You will need:
Stick the wicks to the bottom of the jar, make sure they are centred. A very small amount of double-sided tape works well. Ensure the tape is not larger than the wick as this may cause a fire risk. Press down with a butter knife to ensure good adhesion.
Melt the wax slowly at a low heat, stir to help it melt. Heat range of 65° – 70° degrees Celsius. Set up your making area, lay down clean newspaper to catch any spills. Ensure all jars are ready with centered wicks, placed on top of the paper.
When the wax has melted, test with a thermometer to make sure wax is between 48° – 52° degrees Celsius and add your fragrance. If the wax is too hot it will burn off the fragrance, leaving you with a subtle scent, rather than a candle with an amazing scent throw. Add fragrance oils, between 8-10% of total wax weight or essential oils, I recommend 5% for essential oils.
Mix well to ensure fragrance goes through all the wax.
Test with a thermometer to make sure wax is between 40° – 46° degrees Celsius and carefully pour the melted coconut wax into your jar. Pour the jar 80% full, let cool to semi-solid, centre the wick and complete final pour. This is when you can add your festive decorations with a pair of tweezers and gentle place them into the candle.
The wax will begin hardening right away, so do not move or adjust your candle until it has set solid. Leave to sit for at least three hours before moving. I find it best to trim the wick 5 to 6 hours later to avoid the wick disturbing the top of the candle. Trim the wick, using sharp scissors. Generally, you should trim the wick 1 – 1.5cm above the level of your wax. Make sure you allow 3 days for the candle fragrances to cure before burning. Otherwise, the full spectrum of fragrance notes will not be appreciated.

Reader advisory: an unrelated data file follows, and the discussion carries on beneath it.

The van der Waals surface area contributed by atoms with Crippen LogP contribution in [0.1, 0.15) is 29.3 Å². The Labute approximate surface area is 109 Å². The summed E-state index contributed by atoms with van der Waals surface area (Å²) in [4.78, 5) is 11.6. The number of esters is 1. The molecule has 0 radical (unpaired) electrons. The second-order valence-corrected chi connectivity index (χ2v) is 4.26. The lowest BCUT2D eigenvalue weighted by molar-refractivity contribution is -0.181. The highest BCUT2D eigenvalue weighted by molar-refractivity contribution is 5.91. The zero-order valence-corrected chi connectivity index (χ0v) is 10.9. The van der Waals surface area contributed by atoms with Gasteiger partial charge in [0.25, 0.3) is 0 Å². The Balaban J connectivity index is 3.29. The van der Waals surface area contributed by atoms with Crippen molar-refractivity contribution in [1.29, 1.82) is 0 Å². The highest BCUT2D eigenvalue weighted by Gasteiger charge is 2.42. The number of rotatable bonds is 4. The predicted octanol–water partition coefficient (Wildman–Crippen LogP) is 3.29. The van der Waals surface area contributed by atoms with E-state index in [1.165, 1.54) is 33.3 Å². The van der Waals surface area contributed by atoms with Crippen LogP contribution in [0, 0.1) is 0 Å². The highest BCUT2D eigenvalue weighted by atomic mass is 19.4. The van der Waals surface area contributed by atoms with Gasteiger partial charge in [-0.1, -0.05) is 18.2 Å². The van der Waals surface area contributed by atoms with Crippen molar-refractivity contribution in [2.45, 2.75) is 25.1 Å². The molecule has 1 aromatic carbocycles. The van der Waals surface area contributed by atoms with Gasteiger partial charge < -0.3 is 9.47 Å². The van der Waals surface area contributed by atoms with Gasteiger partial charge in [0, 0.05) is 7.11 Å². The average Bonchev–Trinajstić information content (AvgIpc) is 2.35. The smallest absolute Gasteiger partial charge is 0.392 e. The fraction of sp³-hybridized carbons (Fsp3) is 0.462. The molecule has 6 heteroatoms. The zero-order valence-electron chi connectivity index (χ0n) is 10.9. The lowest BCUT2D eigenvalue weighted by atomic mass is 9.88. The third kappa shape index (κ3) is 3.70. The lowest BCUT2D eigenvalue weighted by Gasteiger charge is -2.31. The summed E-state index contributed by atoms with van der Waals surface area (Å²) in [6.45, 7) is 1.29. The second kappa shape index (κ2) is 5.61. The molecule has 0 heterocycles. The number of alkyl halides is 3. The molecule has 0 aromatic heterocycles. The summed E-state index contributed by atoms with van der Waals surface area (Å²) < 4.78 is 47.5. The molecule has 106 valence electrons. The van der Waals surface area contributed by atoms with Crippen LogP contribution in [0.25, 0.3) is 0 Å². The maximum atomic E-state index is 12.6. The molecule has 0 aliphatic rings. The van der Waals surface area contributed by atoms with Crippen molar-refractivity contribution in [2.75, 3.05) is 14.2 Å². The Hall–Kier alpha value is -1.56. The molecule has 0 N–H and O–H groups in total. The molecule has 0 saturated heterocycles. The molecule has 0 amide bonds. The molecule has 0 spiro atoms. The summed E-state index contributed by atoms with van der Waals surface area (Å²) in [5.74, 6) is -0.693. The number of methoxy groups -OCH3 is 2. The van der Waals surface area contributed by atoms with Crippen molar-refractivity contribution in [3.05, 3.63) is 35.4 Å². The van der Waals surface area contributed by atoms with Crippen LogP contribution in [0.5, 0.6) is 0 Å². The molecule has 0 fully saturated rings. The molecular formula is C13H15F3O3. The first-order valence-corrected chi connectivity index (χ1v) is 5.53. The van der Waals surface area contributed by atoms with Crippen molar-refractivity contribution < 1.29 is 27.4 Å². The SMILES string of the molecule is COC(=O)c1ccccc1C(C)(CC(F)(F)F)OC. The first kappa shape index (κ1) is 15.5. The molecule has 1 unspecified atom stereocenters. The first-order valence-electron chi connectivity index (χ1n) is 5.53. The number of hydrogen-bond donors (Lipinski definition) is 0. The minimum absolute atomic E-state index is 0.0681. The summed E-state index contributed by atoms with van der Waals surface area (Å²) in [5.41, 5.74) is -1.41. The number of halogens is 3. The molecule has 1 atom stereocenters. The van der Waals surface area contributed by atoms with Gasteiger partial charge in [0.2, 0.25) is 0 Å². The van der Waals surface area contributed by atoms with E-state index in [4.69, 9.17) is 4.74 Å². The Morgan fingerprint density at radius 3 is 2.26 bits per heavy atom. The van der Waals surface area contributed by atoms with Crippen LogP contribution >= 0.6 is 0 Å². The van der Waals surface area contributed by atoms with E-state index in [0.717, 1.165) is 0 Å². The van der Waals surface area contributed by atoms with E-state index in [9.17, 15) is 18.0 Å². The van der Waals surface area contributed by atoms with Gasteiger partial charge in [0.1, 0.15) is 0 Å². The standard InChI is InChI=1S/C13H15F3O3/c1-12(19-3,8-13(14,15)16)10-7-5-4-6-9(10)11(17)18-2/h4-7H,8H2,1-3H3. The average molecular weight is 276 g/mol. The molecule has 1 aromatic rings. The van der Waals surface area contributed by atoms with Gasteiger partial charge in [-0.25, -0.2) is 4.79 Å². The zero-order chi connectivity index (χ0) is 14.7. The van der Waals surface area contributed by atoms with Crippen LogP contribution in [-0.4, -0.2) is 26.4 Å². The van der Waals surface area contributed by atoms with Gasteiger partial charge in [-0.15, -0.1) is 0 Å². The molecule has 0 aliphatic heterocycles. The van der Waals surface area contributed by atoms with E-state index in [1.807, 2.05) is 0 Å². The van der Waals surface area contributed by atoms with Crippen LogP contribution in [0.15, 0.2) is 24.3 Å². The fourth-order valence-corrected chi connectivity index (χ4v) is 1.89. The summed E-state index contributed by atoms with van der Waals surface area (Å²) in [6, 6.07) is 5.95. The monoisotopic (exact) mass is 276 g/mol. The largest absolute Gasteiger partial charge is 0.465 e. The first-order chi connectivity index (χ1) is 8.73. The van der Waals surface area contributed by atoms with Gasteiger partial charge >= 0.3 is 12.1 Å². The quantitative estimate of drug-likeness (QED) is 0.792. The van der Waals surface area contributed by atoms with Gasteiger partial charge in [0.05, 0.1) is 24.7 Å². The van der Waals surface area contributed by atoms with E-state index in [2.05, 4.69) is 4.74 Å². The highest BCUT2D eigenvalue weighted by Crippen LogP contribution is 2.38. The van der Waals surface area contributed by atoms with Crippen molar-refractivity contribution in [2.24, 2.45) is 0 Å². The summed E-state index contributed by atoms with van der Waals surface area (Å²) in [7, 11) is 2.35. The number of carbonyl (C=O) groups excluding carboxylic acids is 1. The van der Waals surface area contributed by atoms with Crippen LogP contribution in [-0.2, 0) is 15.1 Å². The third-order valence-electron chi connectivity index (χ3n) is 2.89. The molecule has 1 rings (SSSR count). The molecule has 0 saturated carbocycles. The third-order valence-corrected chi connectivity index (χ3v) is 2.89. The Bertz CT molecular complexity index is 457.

Method by New Zealand Candle Supplies
You will need:
Trim stems of greenery leaving 1-2″ of stem to insert into the wreath. For eucalyptus, 6-8″ overall.
Work your way around the wreath inserting stems in the same direction as existing stems, tucking them under the evergreen until they feel secure. Keep in mind you can readjust spacing any time. That’s the best part – you get easy do-overs!
Trim flower stems or thistle to 4″ tucking them in at varying widths to stagger, again, in the same direction as existing stems. Insert them until almost flush.
Method by Julie Blanner
You will need:
On a layer of wax paper, roll clay 1/8″ to 1/4″ thick. Keep in mind that the thinner the clay, the more delicate the stars will be, but the thicker the clay, the longer it will take to dry. Cut out the star templates, lay them on the clay, printed side up, then cut around the stars with a knife. Remove excess clay. Repeat until you’ve cut out at least 20 stars. Do a few more than you expect to need, just in case any break.
Carefully remove the clay stars from the wax paper, and poke a hole for hanging with a toothpick. Set the stars aside to dry on a piece of wax paper. Drying time will be at least 24 hours, but it will depend on the humidity and temperature in your house. The clay will lighten in colour as it dries.
After the stars have dried, tie lengths of thread or string to them. I used a starting thread length of 12″ to 15″, but your length may vary.
Tie a piece of yarn or twine to either end of the branch to hang it up, then tie the stars to it at varying heights. Adjust the thread lengths, and trim excess thread.
Hang up your new decoration, and enjoy the Christmas holidays!
Method by DIY in PDX